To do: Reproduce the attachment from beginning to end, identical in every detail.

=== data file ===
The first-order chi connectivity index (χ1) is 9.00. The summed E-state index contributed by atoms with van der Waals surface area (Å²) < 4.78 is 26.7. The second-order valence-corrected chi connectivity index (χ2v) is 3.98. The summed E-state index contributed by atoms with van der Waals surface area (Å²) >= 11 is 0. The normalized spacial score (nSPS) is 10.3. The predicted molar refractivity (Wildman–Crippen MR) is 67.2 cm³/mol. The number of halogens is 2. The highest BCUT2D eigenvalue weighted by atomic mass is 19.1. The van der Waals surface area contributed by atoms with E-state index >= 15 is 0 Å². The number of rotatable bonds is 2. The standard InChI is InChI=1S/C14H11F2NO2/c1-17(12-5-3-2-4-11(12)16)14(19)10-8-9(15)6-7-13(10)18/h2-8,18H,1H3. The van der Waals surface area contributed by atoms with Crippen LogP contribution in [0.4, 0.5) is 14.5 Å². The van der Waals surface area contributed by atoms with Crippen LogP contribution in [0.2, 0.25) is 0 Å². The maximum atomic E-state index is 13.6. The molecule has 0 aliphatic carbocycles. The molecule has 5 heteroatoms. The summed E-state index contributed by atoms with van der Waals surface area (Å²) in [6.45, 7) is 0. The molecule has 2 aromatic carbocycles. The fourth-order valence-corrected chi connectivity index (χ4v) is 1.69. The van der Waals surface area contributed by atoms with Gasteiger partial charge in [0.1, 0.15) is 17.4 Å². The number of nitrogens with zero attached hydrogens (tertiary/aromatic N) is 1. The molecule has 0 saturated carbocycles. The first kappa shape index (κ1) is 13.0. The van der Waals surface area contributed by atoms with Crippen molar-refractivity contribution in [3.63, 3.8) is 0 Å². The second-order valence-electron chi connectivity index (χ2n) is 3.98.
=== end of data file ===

The first-order chi connectivity index (χ1) is 9.00. The summed E-state index contributed by atoms with van der Waals surface area (Å²) < 4.78 is 26.7. The second-order valence-corrected chi connectivity index (χ2v) is 3.98. The summed E-state index contributed by atoms with van der Waals surface area (Å²) >= 11 is 0. The normalized spacial score (nSPS) is 10.3. The predicted molar refractivity (Wildman–Crippen MR) is 67.2 cm³/mol. The number of halogens is 2. The highest BCUT2D eigenvalue weighted by atomic mass is 19.1. The van der Waals surface area contributed by atoms with E-state index >= 15 is 0 Å². The number of rotatable bonds is 2. The standard InChI is InChI=1S/C14H11F2NO2/c1-17(12-5-3-2-4-11(12)16)14(19)10-8-9(15)6-7-13(10)18/h2-8,18H,1H3. The van der Waals surface area contributed by atoms with Crippen LogP contribution in [0.4, 0.5) is 14.5 Å². The van der Waals surface area contributed by atoms with Crippen LogP contribution in [0.2, 0.25) is 0 Å². The maximum atomic E-state index is 13.6. The molecule has 0 aliphatic carbocycles. The molecule has 5 heteroatoms. The summed E-state index contributed by atoms with van der Waals surface area (Å²) in [6.45, 7) is 0. The molecule has 2 aromatic carbocycles. The fourth-order valence-corrected chi connectivity index (χ4v) is 1.69. The van der Waals surface area contributed by atoms with Gasteiger partial charge in [0.1, 0.15) is 17.4 Å². The number of nitrogens with zero attached hydrogens (tertiary/aromatic N) is 1. The molecule has 0 saturated carbocycles. The first kappa shape index (κ1) is 13.0. The van der Waals surface area contributed by atoms with Crippen molar-refractivity contribution in [3.63, 3.8) is 0 Å². The second-order valence-electron chi connectivity index (χ2n) is 3.98.